MILES O'BRIEN: Kazuo Sakai is a radiation biologist with Japan's National Institute of Radiological Sciences. He says a gradual radiation dose is not as harmful as an instantaneous one.
KAZUO SAKAI: When you reduce dose rate, so the effect is becoming smaller and smaller.
MILES O'BRIEN: The body heals, doesn't it?
KAZUO SAKAI: Yes.
MILES O'BRIEN: If you get it all in one shot, it is much more of a shock, right?
KAZUO SAKAI: Yeah, you are right.
MILES O'BRIEN: Right?
KAZUO SAKAI: Yeah.
MILES O'BRIEN: Sakai says six workers at the Fukushima Daiichi plant sustained doses in excess of 250 millisieverts, but none have developed acute radiation sickness.
As for the general population, so far no sign of illnesses. At this hospital in Minamisoma, a city that straddles the 20 kilometer exclusion zone, residents line up all day to be tested for radiation exposure. So far, they have scanned 10,000 people. About half had detectable amounts of cesium-137, but all at levels far below the threshold for concern.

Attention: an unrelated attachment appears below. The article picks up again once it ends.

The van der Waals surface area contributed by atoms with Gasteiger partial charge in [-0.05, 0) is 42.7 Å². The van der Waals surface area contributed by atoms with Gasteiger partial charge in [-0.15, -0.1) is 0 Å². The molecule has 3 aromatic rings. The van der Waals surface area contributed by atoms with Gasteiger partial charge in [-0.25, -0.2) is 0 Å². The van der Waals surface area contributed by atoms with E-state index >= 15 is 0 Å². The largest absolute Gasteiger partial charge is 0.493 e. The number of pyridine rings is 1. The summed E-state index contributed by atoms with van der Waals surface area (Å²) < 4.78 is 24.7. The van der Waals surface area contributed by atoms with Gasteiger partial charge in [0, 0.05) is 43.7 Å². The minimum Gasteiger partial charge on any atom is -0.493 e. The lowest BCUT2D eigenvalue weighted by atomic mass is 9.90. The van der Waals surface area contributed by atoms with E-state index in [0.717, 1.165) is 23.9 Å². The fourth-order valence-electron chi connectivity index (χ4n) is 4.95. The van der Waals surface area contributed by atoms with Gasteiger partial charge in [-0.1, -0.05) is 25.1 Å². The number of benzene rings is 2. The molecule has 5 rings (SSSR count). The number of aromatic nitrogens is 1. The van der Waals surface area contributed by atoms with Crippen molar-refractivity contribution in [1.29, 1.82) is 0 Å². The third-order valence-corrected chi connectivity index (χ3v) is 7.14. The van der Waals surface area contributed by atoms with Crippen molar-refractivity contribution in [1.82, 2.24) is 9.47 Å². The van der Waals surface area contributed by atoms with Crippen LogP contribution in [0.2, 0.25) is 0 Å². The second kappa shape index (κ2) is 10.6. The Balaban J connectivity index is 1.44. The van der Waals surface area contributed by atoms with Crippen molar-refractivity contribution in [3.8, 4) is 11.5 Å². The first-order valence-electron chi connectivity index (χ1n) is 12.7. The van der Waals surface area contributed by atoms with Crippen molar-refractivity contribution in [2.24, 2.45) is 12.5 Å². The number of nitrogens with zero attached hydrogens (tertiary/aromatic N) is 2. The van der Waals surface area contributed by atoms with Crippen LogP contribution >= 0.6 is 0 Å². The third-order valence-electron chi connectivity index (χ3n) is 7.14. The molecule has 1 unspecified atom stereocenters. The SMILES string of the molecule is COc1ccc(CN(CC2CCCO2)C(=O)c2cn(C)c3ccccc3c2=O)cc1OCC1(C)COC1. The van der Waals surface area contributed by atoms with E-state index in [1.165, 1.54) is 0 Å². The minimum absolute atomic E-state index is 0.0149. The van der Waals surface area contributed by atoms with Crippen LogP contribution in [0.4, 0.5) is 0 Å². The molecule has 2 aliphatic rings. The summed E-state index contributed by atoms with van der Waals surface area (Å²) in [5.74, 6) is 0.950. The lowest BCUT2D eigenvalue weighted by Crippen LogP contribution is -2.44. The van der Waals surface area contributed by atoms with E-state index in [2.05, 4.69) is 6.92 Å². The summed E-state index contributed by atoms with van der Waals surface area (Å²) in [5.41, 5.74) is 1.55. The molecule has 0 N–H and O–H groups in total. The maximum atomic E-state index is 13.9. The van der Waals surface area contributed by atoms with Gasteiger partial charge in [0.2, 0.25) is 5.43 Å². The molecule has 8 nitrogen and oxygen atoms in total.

"It was unfortunate that people were exposed to radiation, but the radiation level is very low," says the hospital director, Yukio Kanazawa. "That's our conclusion."
At the conclusion of my journey into the hot zone, I too got a thorough check -- fortunately, no cause for concern.
Did I pass? No problem?
MAN: No problem.
MILES O'BRIEN: It was the end of a sad visit. There may be no proof that living with low levels of radiation contamination can make you sick, but the absence of evidence is not enough to wipe away the evidence of absence. And the emboldened wild boar will likely have free rein here for decades to come.